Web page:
On May 22, 2011, a single massive tornado hit Joplin, Missouri, claiming more than 150 lives. But the death toll would have been much higher a century ago.
“With something of this magnitude, the loss of life may have been in the tens of thousands, as tragic as it was in the hundreds,” said Bob Ryan, a meteorologist in Washington, D.C. “In a historical perspective, before we had the modern tools, and before we had the data and before we had the system in place, the loss of life would have been horrendous.”
Ryan helped highlight the importance of those modern tools during a briefing on Capitol Hill earlier this month. The briefing focused on the role weather satellites play in protecting public safety, national security and the economy. While measurements from orbiting satellites are crucial for maintaining accurate and timely weather predictions, funding for the government’s weather satellite program has been cut, compromising a year of atmospheric data collection.
Kathryn Sullivan, with the National Oceanic and Atmospheric Administration (NOAA), emphasized the importance of what she calls, “the chain.”
“Satellites to models to expert forecasters to provide the guidance. And then media, from an app on our iPhones to radio and television.“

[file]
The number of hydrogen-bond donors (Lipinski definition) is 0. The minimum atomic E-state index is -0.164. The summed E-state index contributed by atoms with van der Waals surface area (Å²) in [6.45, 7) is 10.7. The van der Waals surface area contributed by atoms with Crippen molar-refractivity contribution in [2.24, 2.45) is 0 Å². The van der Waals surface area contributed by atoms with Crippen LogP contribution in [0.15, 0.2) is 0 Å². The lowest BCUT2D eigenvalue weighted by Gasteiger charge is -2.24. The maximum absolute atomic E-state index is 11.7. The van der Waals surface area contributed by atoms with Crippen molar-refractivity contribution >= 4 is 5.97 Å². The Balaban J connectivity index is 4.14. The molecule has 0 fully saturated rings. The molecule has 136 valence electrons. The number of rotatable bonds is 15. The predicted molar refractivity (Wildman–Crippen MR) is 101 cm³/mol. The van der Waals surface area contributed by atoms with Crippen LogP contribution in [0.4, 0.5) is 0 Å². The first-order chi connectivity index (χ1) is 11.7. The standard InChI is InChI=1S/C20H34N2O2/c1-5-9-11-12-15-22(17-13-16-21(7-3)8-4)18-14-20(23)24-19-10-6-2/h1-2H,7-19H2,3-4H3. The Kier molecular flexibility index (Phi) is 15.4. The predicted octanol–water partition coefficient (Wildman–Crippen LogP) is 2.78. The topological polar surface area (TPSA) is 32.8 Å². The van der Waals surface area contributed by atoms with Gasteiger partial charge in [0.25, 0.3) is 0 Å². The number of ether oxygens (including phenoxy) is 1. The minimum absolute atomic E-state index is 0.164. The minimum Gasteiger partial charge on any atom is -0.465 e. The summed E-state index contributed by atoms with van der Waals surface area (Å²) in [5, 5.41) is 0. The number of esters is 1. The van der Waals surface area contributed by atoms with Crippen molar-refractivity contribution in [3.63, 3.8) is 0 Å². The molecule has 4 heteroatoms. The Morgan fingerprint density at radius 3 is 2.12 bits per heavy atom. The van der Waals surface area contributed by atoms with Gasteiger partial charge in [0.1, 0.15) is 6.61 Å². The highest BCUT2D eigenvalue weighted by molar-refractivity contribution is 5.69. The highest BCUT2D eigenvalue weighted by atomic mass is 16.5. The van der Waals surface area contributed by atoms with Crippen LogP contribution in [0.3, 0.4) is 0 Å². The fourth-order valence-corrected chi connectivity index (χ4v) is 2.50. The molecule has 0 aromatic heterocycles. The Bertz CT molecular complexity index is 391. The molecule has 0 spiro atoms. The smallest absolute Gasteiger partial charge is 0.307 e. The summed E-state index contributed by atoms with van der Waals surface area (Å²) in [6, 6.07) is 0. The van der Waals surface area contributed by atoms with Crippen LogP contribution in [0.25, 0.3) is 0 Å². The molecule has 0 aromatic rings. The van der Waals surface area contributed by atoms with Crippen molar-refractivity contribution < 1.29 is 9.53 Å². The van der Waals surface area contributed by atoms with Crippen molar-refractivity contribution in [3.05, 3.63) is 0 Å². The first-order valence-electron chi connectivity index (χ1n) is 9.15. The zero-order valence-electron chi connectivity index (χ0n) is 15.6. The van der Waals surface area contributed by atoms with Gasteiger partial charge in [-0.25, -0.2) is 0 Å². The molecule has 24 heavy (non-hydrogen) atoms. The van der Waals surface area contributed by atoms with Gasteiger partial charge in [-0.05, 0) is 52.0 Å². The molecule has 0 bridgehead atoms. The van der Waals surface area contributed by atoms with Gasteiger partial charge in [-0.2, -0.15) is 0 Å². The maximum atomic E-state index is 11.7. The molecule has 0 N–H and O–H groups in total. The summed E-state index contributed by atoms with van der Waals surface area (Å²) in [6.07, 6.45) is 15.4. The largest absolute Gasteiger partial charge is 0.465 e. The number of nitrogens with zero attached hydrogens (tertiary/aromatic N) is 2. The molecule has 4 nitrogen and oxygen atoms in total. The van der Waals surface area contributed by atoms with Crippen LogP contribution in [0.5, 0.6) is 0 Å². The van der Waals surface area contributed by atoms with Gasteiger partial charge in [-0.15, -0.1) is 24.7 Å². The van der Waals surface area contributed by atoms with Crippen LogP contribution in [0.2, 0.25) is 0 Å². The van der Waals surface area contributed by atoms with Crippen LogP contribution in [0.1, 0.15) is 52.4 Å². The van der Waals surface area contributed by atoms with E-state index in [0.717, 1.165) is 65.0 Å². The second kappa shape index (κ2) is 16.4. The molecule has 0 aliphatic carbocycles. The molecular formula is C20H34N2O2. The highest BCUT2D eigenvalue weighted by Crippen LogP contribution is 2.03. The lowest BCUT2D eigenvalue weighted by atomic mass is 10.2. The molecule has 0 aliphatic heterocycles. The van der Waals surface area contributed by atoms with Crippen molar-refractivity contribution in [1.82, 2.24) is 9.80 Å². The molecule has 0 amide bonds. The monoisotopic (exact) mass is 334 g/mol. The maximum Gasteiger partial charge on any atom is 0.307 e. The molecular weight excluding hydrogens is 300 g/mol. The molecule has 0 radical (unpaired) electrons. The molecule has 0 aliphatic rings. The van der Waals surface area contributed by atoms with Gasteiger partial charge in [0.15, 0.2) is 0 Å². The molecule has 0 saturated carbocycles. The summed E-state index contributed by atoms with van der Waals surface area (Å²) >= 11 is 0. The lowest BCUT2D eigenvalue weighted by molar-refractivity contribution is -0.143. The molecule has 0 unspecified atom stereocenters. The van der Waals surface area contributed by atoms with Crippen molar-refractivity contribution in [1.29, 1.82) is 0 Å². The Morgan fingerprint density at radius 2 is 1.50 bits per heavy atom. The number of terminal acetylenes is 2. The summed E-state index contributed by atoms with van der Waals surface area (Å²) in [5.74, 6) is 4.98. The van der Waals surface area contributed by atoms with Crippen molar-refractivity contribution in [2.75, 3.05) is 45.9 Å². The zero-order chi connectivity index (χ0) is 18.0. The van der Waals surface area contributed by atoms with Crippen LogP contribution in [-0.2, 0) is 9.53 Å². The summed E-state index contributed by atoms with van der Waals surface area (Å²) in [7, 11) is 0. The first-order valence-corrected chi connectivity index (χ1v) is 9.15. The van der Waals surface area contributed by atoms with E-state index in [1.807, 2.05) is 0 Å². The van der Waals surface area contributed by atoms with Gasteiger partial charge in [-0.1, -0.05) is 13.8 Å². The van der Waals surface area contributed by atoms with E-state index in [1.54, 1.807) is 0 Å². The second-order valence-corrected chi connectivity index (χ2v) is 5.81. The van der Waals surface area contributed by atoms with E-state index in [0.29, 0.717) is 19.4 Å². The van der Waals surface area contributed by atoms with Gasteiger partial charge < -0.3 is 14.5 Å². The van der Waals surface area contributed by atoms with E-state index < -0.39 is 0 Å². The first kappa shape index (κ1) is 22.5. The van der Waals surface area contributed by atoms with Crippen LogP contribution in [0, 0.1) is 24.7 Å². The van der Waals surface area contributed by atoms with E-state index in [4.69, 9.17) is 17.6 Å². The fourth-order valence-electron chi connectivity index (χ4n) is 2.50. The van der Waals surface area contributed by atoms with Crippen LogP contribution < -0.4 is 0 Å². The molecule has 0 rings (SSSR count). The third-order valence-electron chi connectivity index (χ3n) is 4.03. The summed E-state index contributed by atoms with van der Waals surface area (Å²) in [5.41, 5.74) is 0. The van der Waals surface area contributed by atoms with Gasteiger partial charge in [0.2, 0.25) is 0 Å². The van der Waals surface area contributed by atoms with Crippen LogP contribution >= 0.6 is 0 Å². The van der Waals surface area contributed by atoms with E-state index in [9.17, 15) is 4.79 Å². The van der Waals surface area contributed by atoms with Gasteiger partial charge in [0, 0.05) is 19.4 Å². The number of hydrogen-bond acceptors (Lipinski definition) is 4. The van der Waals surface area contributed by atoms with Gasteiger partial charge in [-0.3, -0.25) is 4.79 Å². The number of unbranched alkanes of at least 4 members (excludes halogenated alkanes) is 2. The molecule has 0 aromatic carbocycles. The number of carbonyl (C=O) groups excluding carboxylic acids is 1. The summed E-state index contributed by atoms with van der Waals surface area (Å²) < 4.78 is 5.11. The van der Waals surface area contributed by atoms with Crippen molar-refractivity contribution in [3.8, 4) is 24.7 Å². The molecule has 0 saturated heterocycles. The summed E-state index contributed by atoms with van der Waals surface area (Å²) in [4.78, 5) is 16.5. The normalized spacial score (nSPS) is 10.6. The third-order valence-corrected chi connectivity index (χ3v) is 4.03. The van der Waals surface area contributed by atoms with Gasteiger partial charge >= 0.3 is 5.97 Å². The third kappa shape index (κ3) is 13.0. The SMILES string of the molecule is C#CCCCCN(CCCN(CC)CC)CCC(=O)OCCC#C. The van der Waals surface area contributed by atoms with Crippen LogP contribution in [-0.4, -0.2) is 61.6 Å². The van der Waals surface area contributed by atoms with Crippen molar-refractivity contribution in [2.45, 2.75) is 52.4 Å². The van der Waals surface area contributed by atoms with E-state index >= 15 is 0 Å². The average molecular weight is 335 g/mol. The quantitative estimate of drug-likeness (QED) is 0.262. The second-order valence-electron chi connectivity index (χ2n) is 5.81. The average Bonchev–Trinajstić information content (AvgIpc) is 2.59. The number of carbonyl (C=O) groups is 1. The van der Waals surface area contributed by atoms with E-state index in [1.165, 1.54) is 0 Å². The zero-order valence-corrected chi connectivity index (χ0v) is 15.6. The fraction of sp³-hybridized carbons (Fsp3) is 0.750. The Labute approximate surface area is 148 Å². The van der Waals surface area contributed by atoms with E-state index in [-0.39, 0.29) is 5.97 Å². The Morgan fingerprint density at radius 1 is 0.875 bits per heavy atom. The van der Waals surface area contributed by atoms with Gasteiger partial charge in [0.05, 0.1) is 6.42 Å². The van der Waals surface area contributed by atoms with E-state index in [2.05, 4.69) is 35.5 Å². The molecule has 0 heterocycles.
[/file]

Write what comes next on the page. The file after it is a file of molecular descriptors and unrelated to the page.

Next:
Sullivan stressed that the responsibility of keeping that forecasting chain intact lies with the federal government.
“This is what we as a nation do, to assure that as a nation, we have - for all citizens - the technical and expertise foundation that lets observation transform to knowledge, transform to information that matters. And moved in a timely fashion, so that you can take the right action to protect yourself, your business, your home, your family.”
However, due to deep budget cuts, development of a replacement satellite has been slowed and its original deployment date delayed. Sullivan said without it, the amount of data fed into numerical weather models will be cut in half, reducing the prediction accuracy of a storm’s location and severity.
“If you know on this day starting at about that time, an intense snowfall event is going to leave you 22 inches of snow on the ground, you are going to behave differently," Sullivan said. "We’re not talking being slightly wrong. We’re talking potentially being 50 percent less good on where a storm is going or what the consequences it dumps on the ground may be.”
Ryan called that loss of accuracy “an unacceptable risk.”
“If we have a setback in accuracy, we may lose the confidence of the person making the decision in the forecast. And once we lose the confidence in the forecast, as with anything, it takes a long time to get that confidence back.”
However, things may be looking up for NOAA and its weather satellite system. Ryan pointed to President Barack Obama’s remarks on the economy last month.
“When the president mentioned two words, “weather satellites” as being something fundamentally important and part of something that shouldn’t be cut," he says, "I, in all candor, had never heard those two words before in a presidential speech and almost fell off of my chair.”
There's also another reason to be hopeful; weather is a bipartisan concern.
As Ryan noted, “Tornadoes don’t know which political party they belong to.”